Pelvic Health

Blogs about Pelvic Health
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When Can I See a Physical Therapist After Giving Birth?

Easy answer: as soon as you want! Generally we wait 6 weeks postpartum to begin pelvic floor physical therapy. However, this applies to assessing and treating the pelvic floor muscles only. There are other regions of the body (hips, spine, shoulders, etc.) that are affected during pregnancy and the birthing process which can affect your posture, strength, stability and mobility.

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Menopause and The Pelvic Floor

As a pelvic health and lymphedema physical therapist, I am frustrated with the stereotypes associated with aging and menopause.‍ For example, “Oh, you just pee when you sneeze as you get older,” is not true. Additionally, the notion that as we age, sexual activity and sensuality cease due to lack of interest and body function is also not true.

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What is a Diastasis Recti Abdominis and Can I Prevent It?

What is a diastasis? Most people know the diastasis as a separation of the rectus abdominis muscle. While this is not completely wrong, it is also not completely true either. A diastasis is actually a thinning of the linea alba which is a connective tissue sheath that lies in the middle of the abdominal wall and connects the abdominal muscles.

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What Can I Expect When Being Treated for Lymphedema

If you've been diagnosed with lymphedema (or suspect you have it), a physical therapist can help. As a Doctor of Physical Therapy and a Certified Lymphedema Therapist (LMT), I have advanced training in this area of practice. So I thought it would be helpful for me to explain what I do when treating someone for lymphedema.

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How Can A Physical Therapist Help Treat Lymphedema

I am thrilled to add lymphedema management to my list of physical therapy service offerings. When I joined the staff at Activcore, I had the chance to observe a lymphedema trained specialist, Dr. Lisa Ochman. She applied lymphatic drainage in ways that were incredibly creative and effective.

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Finding Your Pelvic Floor Muscles

Have you been hearing about the pelvic floor or pelvic health physical therapy, but aren’t sure exactly what the pelvic floor actually is? In this week’s video, Dr. Krystal guides you through a step-by-step process of identifying this group of muscles with visual aid and verbal cues.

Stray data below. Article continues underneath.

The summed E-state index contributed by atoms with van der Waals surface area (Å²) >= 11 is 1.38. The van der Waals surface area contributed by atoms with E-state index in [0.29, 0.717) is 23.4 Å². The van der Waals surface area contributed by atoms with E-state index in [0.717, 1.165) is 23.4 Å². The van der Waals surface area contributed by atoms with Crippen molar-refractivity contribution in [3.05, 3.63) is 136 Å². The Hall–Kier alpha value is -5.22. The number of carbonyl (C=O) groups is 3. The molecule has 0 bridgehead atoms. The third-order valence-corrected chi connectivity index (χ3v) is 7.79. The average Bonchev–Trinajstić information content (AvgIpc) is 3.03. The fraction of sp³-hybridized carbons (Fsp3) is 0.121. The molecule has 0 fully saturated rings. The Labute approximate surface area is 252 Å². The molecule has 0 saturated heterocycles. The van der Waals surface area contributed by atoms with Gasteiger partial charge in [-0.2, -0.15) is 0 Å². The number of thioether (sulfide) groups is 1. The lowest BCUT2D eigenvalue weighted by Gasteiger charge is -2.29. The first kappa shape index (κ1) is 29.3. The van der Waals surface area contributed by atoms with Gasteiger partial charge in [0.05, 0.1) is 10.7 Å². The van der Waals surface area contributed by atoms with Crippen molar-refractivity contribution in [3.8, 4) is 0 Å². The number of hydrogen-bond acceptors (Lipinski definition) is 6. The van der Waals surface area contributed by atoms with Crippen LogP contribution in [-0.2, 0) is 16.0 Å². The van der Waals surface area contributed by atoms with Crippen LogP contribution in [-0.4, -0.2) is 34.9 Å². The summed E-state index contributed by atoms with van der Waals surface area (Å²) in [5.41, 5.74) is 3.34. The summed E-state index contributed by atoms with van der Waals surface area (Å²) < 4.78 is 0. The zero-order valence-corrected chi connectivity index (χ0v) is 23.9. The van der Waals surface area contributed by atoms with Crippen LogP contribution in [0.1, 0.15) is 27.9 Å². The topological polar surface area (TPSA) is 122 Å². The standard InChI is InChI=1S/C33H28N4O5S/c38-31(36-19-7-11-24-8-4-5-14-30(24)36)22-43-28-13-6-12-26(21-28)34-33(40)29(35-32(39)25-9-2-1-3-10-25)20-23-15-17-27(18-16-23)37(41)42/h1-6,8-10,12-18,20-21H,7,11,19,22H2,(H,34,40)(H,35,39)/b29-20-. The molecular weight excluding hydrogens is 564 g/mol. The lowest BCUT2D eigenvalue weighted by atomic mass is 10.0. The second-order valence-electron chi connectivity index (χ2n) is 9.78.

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Get to Know Dr. Sarah Pucillo from Women’s Health Care Associates

I recently started offering pelvic health physical therapy services at our latest Activcore studio in Littleton, Colorado. It is located within a popular OB/GYN practice called Women’s Health Care Associates. This new venture has given me an opportunity to learn more about this amazing group of medical providers in the Denver area.

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3 Tips For Managing Diastasis Recti During Pregnancy

A diastasis recti (DR) occurs when the rectus abdominis, your 6-pack muscles, separate in the front of the body. This commonly occurs during pregnancy but can also be found in persons with stomach obesity. As the abdomen increases in size, it stretches the front abdominal wall leaving the linea alba (connective tissue between your abdominal muscles) vulnerable to separation.

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Understanding Endometriosis, More Than Just Painful Periods!

Did you know that endometriosis affects 1 out of 10 women during their reproductive years (usually between the ages of 15-49), or about 15% of women worldwide (endometriosis.org)? The symptoms of endometriosis are cyclical debilitating painful periods, but can progress to chronic pelvic and abdominal pain, pain with intercourse, potentially leading to infertility.

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Do I Have Pelvic Floor Dysfunction? How to Screen For This.

I am a physical therapist who specializes in the pelvic floor. I can assess, diagnose, prevent and prescribe treatment of pelvic floor related conditions. These dysfunctions include urinary incontinence, bladder and bowel dysfunctions, sensory issues and pain around pelvis, pain with sex and other sexual related dysfunctions, pelvic organ prolapse, pregnancy and postpartum recovery and more.

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